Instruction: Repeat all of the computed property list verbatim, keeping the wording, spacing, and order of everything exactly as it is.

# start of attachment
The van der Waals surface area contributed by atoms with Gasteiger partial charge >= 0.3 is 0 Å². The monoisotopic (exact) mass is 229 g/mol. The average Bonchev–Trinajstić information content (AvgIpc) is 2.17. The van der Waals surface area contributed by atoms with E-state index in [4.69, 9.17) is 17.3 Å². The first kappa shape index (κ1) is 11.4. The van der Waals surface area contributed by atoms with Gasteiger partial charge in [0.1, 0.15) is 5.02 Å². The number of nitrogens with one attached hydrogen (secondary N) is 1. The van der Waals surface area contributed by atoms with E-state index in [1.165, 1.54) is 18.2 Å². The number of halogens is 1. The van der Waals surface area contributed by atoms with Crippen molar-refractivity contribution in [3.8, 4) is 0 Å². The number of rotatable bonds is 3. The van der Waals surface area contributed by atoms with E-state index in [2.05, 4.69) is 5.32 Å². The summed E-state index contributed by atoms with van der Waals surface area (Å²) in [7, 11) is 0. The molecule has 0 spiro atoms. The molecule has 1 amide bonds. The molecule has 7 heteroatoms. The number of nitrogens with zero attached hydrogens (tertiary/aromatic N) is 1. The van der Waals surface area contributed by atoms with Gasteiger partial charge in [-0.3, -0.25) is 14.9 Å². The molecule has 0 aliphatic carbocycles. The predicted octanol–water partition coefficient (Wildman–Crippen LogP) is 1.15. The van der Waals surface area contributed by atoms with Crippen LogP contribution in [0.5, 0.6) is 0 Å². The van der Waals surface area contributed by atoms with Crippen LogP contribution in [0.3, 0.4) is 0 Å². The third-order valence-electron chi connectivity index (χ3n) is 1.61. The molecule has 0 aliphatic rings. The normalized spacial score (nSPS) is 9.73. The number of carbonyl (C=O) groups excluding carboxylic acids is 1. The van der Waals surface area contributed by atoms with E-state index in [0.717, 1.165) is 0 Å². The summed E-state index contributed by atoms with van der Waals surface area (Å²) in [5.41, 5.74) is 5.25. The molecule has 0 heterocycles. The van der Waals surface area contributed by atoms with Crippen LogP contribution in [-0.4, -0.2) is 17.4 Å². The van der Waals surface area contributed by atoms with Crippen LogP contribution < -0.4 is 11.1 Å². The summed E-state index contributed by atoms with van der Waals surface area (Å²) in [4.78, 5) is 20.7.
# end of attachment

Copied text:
The van der Waals surface area contributed by atoms with Gasteiger partial charge >= 0.3 is 0 Å². The monoisotopic (exact) mass is 229 g/mol. The average Bonchev–Trinajstić information content (AvgIpc) is 2.17. The van der Waals surface area contributed by atoms with E-state index in [4.69, 9.17) is 17.3 Å². The first kappa shape index (κ1) is 11.4. The van der Waals surface area contributed by atoms with Gasteiger partial charge in [0.1, 0.15) is 5.02 Å². The number of nitrogens with one attached hydrogen (secondary N) is 1. The van der Waals surface area contributed by atoms with E-state index in [1.165, 1.54) is 18.2 Å². The number of halogens is 1. The van der Waals surface area contributed by atoms with Crippen molar-refractivity contribution in [3.8, 4) is 0 Å². The number of rotatable bonds is 3. The van der Waals surface area contributed by atoms with E-state index in [2.05, 4.69) is 5.32 Å². The summed E-state index contributed by atoms with van der Waals surface area (Å²) in [7, 11) is 0. The molecule has 0 spiro atoms. The molecule has 1 amide bonds. The molecule has 7 heteroatoms. The number of nitrogens with zero attached hydrogens (tertiary/aromatic N) is 1. The van der Waals surface area contributed by atoms with Gasteiger partial charge in [-0.3, -0.25) is 14.9 Å². The molecule has 0 aliphatic carbocycles. The predicted octanol–water partition coefficient (Wildman–Crippen LogP) is 1.15. The van der Waals surface area contributed by atoms with Crippen LogP contribution in [0.5, 0.6) is 0 Å². The van der Waals surface area contributed by atoms with Crippen LogP contribution in [0.3, 0.4) is 0 Å². The third-order valence-electron chi connectivity index (χ3n) is 1.61. The molecule has 0 aliphatic rings. The normalized spacial score (nSPS) is 9.73. The number of carbonyl (C=O) groups excluding carboxylic acids is 1. The van der Waals surface area contributed by atoms with E-state index in [0.717, 1.165) is 0 Å². The summed E-state index contributed by atoms with van der Waals surface area (Å²) in [5.41, 5.74) is 5.25. The molecule has 0 heterocycles. The van der Waals surface area contributed by atoms with Crippen LogP contribution in [-0.4, -0.2) is 17.4 Å². The van der Waals surface area contributed by atoms with Crippen LogP contribution < -0.4 is 11.1 Å². The summed E-state index contributed by atoms with van der Waals surface area (Å²) in [4.78, 5) is 20.7.